×

Transmission, impact of viral outbreaks

Times like these remind us how scientifically unaware many people can be. That Corona beer or a Chinese conspiracy are at the root of the Coronavirus may be the most outlandish of the absurd notions surrounding the epidemic. With such crazy ideas in mind, let’s try to get a better grip on some of the facts, especially those related to transmission and origins of the disease.

Disease transmission — transmission from person to person is always a great concern. This has led to a worldwide campaign to encourage frequent hand washing and avoiding places where the virus might be more widespread.

It’s also prompted unprecedented cancellations of all sorts of events and public gatherings, as transmission risks increase greatly in large crowds. Millions voluntarily avoided crowded places, even before the rash of cancellations.

Much as returning soldiers from World War I helped carry the Spanish Flu around the world in 1918, 21st Century air travel has accelerated the spread of the Coronavirus. Many have advocated for more thorough fever screening for those travelling by air, but few countries have typically done such testing.

Viruses cannot reproduce outside biological hosts but they can survive on inanimate objects. The staying power of viruses can vary a great deal from one to another.

Some relatives of the new COVID-19 can live for a week on hard surfaces. This durability has led to another intense worldwide campaign — sanitization of surfaces that might harbor the virus.

Many viruses can also be transmitted through unsanitized water. Most pathogens, including viruses, are unable to survive in chlorinated water or water exposed to ultraviolet light.

Unfortunately, many water supplies throughout the world are not chlorinated.

Water treatment systems are not the only source of ultraviolet light, as the natural ultraviolet light from sunlight can also kill viruses.

The specific staying power of COVID-19 is still uncertain. But as an “enveloped” virus it is much more susceptible to environmental influences and chemicals, even things like detergents.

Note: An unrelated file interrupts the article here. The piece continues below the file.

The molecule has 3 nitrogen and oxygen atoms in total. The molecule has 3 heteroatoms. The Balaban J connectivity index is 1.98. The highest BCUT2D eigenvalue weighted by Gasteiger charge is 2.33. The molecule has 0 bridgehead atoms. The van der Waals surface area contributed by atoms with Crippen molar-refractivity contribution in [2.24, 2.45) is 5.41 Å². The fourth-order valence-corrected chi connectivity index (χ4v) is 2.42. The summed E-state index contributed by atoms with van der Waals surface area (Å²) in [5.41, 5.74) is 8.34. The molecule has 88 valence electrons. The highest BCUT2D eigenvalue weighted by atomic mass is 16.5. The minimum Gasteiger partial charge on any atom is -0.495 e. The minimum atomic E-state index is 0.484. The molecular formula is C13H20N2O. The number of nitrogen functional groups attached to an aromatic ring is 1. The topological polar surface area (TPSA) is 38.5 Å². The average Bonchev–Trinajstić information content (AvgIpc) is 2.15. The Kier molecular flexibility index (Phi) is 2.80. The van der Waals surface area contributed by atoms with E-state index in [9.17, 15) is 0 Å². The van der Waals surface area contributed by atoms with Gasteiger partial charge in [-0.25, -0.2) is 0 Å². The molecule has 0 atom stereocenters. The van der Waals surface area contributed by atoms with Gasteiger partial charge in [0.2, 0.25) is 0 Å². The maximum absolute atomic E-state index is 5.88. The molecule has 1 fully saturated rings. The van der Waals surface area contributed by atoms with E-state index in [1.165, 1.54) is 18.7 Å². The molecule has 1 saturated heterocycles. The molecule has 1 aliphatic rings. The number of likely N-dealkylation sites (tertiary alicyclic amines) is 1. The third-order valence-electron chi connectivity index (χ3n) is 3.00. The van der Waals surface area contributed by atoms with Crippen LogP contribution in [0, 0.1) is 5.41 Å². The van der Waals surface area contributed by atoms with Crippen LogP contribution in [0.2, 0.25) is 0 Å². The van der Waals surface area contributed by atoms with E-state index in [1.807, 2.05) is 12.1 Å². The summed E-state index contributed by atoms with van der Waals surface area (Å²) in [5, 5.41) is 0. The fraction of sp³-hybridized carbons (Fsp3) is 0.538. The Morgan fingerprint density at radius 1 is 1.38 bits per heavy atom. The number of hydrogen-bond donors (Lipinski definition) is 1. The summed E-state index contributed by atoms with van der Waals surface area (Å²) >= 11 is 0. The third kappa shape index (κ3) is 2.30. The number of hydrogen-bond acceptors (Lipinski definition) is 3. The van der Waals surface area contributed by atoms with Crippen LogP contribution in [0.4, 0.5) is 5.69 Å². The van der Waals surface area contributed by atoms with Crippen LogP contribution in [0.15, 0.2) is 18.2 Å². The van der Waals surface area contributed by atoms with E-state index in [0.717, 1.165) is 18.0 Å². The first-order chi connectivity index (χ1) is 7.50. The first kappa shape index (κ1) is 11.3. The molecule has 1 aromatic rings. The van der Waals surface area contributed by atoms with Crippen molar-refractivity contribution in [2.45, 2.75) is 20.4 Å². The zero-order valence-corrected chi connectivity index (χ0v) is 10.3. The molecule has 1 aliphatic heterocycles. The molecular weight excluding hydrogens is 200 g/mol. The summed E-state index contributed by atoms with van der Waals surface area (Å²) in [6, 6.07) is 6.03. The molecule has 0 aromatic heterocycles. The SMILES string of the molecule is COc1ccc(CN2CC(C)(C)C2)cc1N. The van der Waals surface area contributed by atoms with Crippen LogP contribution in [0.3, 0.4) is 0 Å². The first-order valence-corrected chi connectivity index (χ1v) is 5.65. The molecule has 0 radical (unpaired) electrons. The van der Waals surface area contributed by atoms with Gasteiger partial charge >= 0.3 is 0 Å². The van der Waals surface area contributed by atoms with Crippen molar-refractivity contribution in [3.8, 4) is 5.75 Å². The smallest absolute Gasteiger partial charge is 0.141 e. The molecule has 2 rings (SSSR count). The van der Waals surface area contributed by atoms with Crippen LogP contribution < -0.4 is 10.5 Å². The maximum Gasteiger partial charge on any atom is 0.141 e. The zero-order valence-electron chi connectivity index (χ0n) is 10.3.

Consequently, COVID-19 is deactivated at even low levels of chlorination and is killed by proper chlorination of water.

Viruses also generally do not like warmer and more humid conditions. They do best in drier air around 40 degrees Fahrenheit. That’s one of the reasons they are typically more of a problem in the wintertime.

Origins of Viral Outbreaks — Epidemiologists, those that study epidemics and their causes, try to determine the origin of disease outbreaks of all kinds. They are particularly interested in figuring out where epidemics begin in the hope that we might avoid future outbreaks or minimize their effects.

COVID-19 is one strain of the family of coronaviruses, which includes several that are responsible for the common cold. Coronaviruses can be transmitted between animals and people.

Like a number of other nasty viruses of the last quarter century, they have originated in animals that are eaten or come in contact with humans. Bats, civet cats and dromedary camels have all been linked to serious epidemics.

Especially when released into densely populated urban areas, as are so prevalent in China, the spread of such diseases are difficult to slow.

Though we are still, thankfully, far from a pandemic like the Spanish Flu of 1918, some sensible precautions would clearly be in our best interests.

John Frederick (wwwjohnjfrederick.com) writes on scientific and environmental issues.

NEWSLETTER

Today's breaking news and more in your inbox

I'm interested in (please check all that apply)